Infants born to mothers who take antidepressants during the final months of pregnancy can suffer mild to severe symptoms of drug withdrawal, but the symptoms rarely last longer than the first few weeks of life, according to a newly published review.
Researchers reported that newborns exposed to antidepressants taken by their mother late in pregnancy have twice the risk of admission to special-care nurseries as newborns not exposed to these drugs.
They also have twice the risk of respiratory complications. Some were serious enough to require ventilation. Seizures were also reported in these infants.
The researchers say that many of the complications are self-limiting and can be managed with supportive care.
Researcher Eydie Moses-Kolko, MD, tells WebMD that these severe symptoms occur in less than 1% of babies exposed to antidepressants like Prozac, Paxil, Zoloft, and Celexa shortly before birth.
"The research does show an increased risk in babies born to mothers taking these antidepressants, but the symptoms tended to be mild and not long lasting," she says.
She added that the risks to newborns delivered to depressed mothers who need to be on antidepressants but don't take them may be just as great or greater.
"The decision about whether to continue treatment late in pregnancy or not has to be made on a case-by-case basis," she says.
A Mom's Story
Cranston, R.I., mom Lisa Kirshenbaum couldn't agree more, but she adds that finding a doctor who has experience treating women with depression during pregnancy is critical.
Kirshenbaum had struggled with depression for years when she stopped taking antidepressants on the advice of her psychiatrist during her first pregnancy eight years ago. She suffered few ill effects, but when she tried the same thing with her second pregnancy she quickly spiraled into a severe depression.
Her doctors pushed her to try alternative treatments like acupuncture and meditation, but nothing helped. She is convinced that her untreated depression led to her miscarriage nine weeks into her pregnancy.
"There is a lot out there about the dangers of antidepressants, but women need to know that there can be serious negative consequences associated with not taking antidepressants if they need them," she tells WebMD.
Depression affects about 14 percent of women during childbearing years. Concern about the use of antidepressant drugs known as serotonin reuptake inhibitors (SRIs) late in pregnancy have grown in recent years with the publication of several studies linking them to withdrawal-like symptoms in newborns.
SRIs are the most widely prescribed antidepressants and include the drugs Prozac, Paxil, Zoloft, Celexa, and Effexor. Use of these medications during pregnancy is not associated with fetal malformation, say the researchers.
Infant jitteriness, irritability, feeding problems, respiratory distress, and stiffened muscle tone are among the symptoms associated with antidepressant exposure shortly before birth in the studies.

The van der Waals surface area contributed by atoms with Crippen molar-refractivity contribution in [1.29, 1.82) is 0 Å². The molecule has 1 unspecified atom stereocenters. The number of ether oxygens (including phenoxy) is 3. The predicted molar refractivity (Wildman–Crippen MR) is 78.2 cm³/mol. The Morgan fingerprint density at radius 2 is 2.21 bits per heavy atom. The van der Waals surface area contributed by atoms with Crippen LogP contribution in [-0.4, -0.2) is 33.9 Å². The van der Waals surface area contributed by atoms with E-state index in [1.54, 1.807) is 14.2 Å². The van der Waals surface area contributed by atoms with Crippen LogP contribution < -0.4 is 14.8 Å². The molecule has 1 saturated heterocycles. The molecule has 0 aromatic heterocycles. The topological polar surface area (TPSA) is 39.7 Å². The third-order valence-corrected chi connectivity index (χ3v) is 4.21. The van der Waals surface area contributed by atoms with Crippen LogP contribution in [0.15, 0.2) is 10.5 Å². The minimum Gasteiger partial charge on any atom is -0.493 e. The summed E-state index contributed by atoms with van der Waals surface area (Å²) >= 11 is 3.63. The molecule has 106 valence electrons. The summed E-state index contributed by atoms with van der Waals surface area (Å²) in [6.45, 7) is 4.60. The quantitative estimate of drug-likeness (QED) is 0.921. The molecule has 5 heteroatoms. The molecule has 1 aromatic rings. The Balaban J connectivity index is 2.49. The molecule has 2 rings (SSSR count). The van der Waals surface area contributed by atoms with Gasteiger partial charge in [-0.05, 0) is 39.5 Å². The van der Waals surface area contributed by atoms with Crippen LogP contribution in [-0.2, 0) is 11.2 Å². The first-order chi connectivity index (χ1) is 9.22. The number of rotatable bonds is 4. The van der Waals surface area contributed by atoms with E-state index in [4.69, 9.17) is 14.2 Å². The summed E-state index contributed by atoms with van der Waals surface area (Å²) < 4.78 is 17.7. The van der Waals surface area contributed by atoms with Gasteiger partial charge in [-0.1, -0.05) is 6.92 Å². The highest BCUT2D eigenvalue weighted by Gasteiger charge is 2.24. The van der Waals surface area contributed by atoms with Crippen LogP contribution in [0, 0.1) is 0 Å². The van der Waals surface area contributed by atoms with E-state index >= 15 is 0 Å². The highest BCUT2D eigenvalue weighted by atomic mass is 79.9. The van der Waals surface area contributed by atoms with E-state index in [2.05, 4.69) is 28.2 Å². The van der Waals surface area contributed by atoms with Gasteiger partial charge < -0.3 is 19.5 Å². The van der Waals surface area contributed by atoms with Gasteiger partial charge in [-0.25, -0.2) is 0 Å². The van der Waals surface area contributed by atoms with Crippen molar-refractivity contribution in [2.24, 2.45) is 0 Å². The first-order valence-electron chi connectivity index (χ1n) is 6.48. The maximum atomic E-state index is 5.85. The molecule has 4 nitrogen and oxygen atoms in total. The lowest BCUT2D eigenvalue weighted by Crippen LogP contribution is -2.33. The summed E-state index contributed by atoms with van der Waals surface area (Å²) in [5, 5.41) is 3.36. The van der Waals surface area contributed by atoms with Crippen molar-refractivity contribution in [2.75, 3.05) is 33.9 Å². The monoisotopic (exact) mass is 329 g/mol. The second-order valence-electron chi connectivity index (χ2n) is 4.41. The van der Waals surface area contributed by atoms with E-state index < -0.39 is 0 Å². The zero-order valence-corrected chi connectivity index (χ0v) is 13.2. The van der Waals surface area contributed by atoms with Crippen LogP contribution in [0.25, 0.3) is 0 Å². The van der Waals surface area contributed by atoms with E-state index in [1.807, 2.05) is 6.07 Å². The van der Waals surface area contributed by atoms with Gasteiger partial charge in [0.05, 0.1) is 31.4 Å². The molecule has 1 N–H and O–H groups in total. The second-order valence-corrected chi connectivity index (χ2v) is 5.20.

The newly published review included studies assessing newborn behavior in women taking antidepressants over the past decade. The report is published in the May 18 issue of The Journal of the American Medical Association.
Moses-Kolko and colleagues from the University of Pittsburgh School of Medicine report that infants exposed to SRI antidepressants shortly before birth were three times as likely to exhibit behaviors like jitteriness, respiratory distress, and fussiness as nonexposed infants and those exposed only during early pregnancy.
Most reports of antidepressant-related complications occurred in children exposed to Prozac and Paxil. Symptoms associated with Zoloft, Celexa, and Effexor exposure were less common but still significant.
Expert Still Skeptical
Boston psychiatrist Lee Cohen, MD, concedes that the clinical evidence suggests a link between SRI antidepressant exposure just before birth and infant jitteriness. But he remains skeptical about other symptoms supposedly caused by prebirth exposure.
He tells WebMD that the studies that have evaluated newborns exposed to antidepressants are highly flawed.
Cohen directs the Center for Women's Mental Health at Massachusetts General Hospital, one of the few treatment facilities in the country that specializes in treating depression during pregnancy.
He worries that pregnant women who are depressed will get the message that they will harm their babies if they get the treatment they need. Cohen has studied depression in pregnancy for two decades and is a consultant for Prozac manufacturer Lilly.
"What we have learned over the last 20 years is that at the end of the day the most important predictor of how a kid does long term is whether the mother is psychologically well during pregnancy," he says.
Kirshenbaum now knows that much of what she heard from doctors during her first two pregnancies was wrong. A psychiatrist told her that depression usually goes away during pregnancy, and other doctors warned her that taking antidepressants early in pregnancy caused birth defects.
Under Cohen's care, she took antidepressants during a third pregnancy and gave birth to a healthy baby.
"Women with depression need to educate themselves about this subject because there is still a lot of bad information out there," she says.
SOURCES: Moses-Kolko, E.L. The Journal of the American Medical Association, May 18, 2005; vol 293: pp 2372-2383. Eydie L. Moses-Kolko, MD, department of psychiatry, University of Pittsburgh School of Medicine, Pittsburgh. Lee Cohen, director, Center for Women's Mental Health, Massachusetts General Hospital, Harvard Medical School. Lisa Kirshenbaum, Cranston, R.I.